Washington — Former national-security adviser Brent Scowcroft predicts a US-Soviet arms control stalemate for the rest of this year. But the retired Air Force lieutenant general anticipates ''fairly active negotiations'' next year, regardless of who is elected president of the United States.
General Scowcroft visited Moscow last month carrying a personal letter from President Reagan to the Soviet leader, Konstantin Chernenko. But Scowcroft was not given an opportunity to meet with President Chernenko and did not deliver the letter.
In a breakfast meeting with reporters here on Friday, Scowcroft declined to comment on reports about the letter or on his role as a ''postman'' for President Reagan. But he did say that he came away from Moscow convinced that the Soviets ''do not want to do anything which might turn out to help Ronald Reagan be reelected, and I think all their actions are . . . designed in this direction.''
Scowcroft, who headed President Reagan's bipartisan Commission on Strategic Forces, said it was difficult to explain the logic of the Soviet approach, because it did not seem to serve the Soviets' own fundamental interests.
''If they come to the conclusion that Ronald Reagan is going to be reelected, then it would seem to be strongly in their interest to try to do something before the election, while they have some leverage with him, rather than afterward,'' said Scowcroft.
Scowcroft sums up the Soviet attitude as follows: The Reagan administration, after attacking us for three years, is now saying it is ready for negotiations, and ''we, the Soviets, are supposed to come running.''
He said that power in the Soviet Union may now be ''fractionated'' to the point where the Soviet leaders are not able to show much flexibility toward the United States. Mr. Chernenko was recently named president, but Scowcroft said the Soviet leader's position is still ''very much in doubt.''
''He was rejected by much of this same leadership group once before, and now he's been chosen . . . because the old men weren't prepared to have power move to a younger group; because he was the only one of the old ones who was acceptable; and maybe because he was rejected before and perceived to be weak,'' said Scowcroft.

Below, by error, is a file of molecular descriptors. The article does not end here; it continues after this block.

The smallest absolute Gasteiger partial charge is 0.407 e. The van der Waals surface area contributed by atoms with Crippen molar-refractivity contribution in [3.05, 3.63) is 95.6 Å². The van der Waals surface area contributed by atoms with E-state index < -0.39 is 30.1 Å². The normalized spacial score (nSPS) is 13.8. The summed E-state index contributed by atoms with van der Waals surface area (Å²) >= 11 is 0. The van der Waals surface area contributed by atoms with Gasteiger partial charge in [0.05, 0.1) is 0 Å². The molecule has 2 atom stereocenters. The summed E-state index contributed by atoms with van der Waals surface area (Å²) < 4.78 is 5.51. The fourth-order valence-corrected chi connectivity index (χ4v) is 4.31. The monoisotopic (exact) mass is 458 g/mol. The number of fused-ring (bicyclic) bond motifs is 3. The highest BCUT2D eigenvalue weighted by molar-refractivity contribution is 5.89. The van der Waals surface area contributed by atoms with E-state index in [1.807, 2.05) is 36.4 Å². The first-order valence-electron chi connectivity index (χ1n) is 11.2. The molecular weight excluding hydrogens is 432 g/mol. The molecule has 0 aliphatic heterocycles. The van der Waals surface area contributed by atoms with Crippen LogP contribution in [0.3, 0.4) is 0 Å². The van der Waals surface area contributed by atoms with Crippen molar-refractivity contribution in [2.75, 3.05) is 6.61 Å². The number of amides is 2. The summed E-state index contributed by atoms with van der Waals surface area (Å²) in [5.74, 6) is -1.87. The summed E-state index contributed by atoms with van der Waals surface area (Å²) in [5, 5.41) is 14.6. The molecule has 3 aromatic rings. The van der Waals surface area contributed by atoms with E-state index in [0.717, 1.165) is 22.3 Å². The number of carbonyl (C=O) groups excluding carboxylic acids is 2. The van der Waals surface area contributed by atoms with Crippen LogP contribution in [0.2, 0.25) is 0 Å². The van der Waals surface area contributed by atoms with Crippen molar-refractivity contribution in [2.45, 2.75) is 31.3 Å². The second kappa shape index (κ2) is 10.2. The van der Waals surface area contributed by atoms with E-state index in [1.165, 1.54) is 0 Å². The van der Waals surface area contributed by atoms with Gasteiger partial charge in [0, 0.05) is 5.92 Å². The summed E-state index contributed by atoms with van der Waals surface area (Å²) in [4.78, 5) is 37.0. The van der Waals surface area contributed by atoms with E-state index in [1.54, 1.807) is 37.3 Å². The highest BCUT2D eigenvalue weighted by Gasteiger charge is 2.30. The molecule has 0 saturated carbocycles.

''Even if Chernenko represents the Brezhnev tradition, which is certainly toward negotiations, detente, and so on, he may not have the kind of authority to impose that,'' he added. ''In any case, they're sorting themselves out . . . and the easiest thing to do is nothing.''
But the former national-security adviser said the Soviets' current hard-line position toward the Reagan administration may backfire by giving extreme conservatives within the administration a chance to say, ''We told you so. You can't deal with the Soviets. The only thing they understand is really harsh toughness.''
In the end, Scowcroft reasons that the Soviets will return to the nuclear arms control negotiations, in part because of their concern about ''the technological and productive capability of the United States.''
''I think they definitely want to keep that capability in bounds, and therefore I think that they're not interested in an all-out arms race,'' Scowcroft said. ''And certainly the mood in this country is not in that direction. . . . I would anticipate negotiations in 1985, regardless of the (presidential) election outcome.''
Scowcroft argues that the Reagan administration's nuclear arms control proposals now offer ''a basis for serious negotiation.''
''In strategic arms control, the administration does offer trade-offs between the things that worry us most and the things which seem to worry the Soviets most,'' he said, adding that in his view, there is now ''a lot of flexibility within the administration.''
The Soviets have had little to say about the Reagan administration's attempt to use General Scowcroft as an emissary. He was in Moscow in March, as a member of a private group of US foreign policy experts, to engage in informal talks with Soviet officials.
On March 27, the official Soviet news agency, Tass, gave its version of what had happened to the presidential letter that Scowcroft carried to Moscow. It said the Soviet side had expressed readiness for Scowcroft to be received by the Soviet deputy foreign minister, but Scowcroft did not avail himself of that opportunity. It said this showed that Scowcroft ''had nothing essential to say.''